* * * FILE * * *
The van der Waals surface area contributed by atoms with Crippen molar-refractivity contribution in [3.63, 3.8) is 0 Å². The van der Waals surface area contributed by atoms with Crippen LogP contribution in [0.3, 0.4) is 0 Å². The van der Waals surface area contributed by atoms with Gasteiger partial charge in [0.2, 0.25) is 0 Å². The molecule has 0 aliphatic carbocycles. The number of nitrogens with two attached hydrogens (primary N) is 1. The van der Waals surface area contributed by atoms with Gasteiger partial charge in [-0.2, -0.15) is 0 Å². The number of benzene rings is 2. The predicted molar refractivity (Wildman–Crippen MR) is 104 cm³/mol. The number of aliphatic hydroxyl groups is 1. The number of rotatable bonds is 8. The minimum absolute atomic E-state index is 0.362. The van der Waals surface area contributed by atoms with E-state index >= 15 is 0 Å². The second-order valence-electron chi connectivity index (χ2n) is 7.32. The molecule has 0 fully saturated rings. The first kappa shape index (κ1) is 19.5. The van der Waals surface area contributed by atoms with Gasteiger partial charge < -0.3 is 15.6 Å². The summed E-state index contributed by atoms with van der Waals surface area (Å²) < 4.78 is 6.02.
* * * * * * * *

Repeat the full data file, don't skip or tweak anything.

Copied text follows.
The van der Waals surface area contributed by atoms with Crippen molar-refractivity contribution in [3.63, 3.8) is 0 Å². The van der Waals surface area contributed by atoms with Crippen LogP contribution in [0.3, 0.4) is 0 Å². The van der Waals surface area contributed by atoms with Gasteiger partial charge in [0.2, 0.25) is 0 Å². The molecule has 0 aliphatic carbocycles. The number of nitrogens with two attached hydrogens (primary N) is 1. The van der Waals surface area contributed by atoms with Gasteiger partial charge in [-0.2, -0.15) is 0 Å². The number of benzene rings is 2. The predicted molar refractivity (Wildman–Crippen MR) is 104 cm³/mol. The number of aliphatic hydroxyl groups is 1. The number of rotatable bonds is 8. The minimum absolute atomic E-state index is 0.362. The van der Waals surface area contributed by atoms with E-state index >= 15 is 0 Å². The second-order valence-electron chi connectivity index (χ2n) is 7.32. The molecule has 0 fully saturated rings. The first kappa shape index (κ1) is 19.5. The van der Waals surface area contributed by atoms with Gasteiger partial charge < -0.3 is 15.6 Å². The summed E-state index contributed by atoms with van der Waals surface area (Å²) < 4.78 is 6.02.